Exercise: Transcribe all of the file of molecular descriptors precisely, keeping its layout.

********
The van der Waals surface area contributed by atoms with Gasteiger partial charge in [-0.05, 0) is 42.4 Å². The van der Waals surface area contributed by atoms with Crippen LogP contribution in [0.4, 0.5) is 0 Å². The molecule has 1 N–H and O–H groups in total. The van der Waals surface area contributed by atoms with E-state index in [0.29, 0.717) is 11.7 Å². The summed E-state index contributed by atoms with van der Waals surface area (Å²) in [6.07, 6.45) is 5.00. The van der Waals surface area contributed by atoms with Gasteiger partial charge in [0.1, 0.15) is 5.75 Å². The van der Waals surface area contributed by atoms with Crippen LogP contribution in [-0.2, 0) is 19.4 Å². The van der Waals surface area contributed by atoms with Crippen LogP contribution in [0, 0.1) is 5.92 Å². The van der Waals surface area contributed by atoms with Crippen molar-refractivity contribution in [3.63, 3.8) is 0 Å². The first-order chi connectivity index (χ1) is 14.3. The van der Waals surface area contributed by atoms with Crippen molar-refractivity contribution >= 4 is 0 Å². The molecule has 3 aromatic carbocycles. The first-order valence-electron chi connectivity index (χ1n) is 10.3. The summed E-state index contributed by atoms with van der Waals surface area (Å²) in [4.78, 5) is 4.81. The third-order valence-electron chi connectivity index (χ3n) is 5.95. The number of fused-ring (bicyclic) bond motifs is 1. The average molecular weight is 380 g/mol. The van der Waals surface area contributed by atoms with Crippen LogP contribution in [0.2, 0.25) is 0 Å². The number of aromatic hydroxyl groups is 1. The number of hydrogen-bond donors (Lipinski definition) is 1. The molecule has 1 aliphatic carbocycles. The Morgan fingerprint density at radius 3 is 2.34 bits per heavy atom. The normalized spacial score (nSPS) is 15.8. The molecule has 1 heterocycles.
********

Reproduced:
The van der Waals surface area contributed by atoms with Gasteiger partial charge in [-0.05, 0) is 42.4 Å². The van der Waals surface area contributed by atoms with Crippen LogP contribution in [0.4, 0.5) is 0 Å². The molecule has 1 N–H and O–H groups in total. The van der Waals surface area contributed by atoms with E-state index in [0.29, 0.717) is 11.7 Å². The summed E-state index contributed by atoms with van der Waals surface area (Å²) in [6.07, 6.45) is 5.00. The van der Waals surface area contributed by atoms with Gasteiger partial charge in [0.1, 0.15) is 5.75 Å². The van der Waals surface area contributed by atoms with Crippen LogP contribution in [-0.2, 0) is 19.4 Å². The van der Waals surface area contributed by atoms with Crippen LogP contribution in [0, 0.1) is 5.92 Å². The van der Waals surface area contributed by atoms with Crippen molar-refractivity contribution in [3.63, 3.8) is 0 Å². The first-order chi connectivity index (χ1) is 14.3. The van der Waals surface area contributed by atoms with Crippen molar-refractivity contribution >= 4 is 0 Å². The molecule has 3 aromatic carbocycles. The first-order valence-electron chi connectivity index (χ1n) is 10.3. The summed E-state index contributed by atoms with van der Waals surface area (Å²) in [4.78, 5) is 4.81. The third-order valence-electron chi connectivity index (χ3n) is 5.95. The number of fused-ring (bicyclic) bond motifs is 1. The average molecular weight is 380 g/mol. The van der Waals surface area contributed by atoms with Crippen LogP contribution in [0.2, 0.25) is 0 Å². The number of aromatic hydroxyl groups is 1. The number of hydrogen-bond donors (Lipinski definition) is 1. The molecule has 1 aliphatic carbocycles. The Morgan fingerprint density at radius 3 is 2.34 bits per heavy atom. The normalized spacial score (nSPS) is 15.8. The molecule has 1 heterocycles.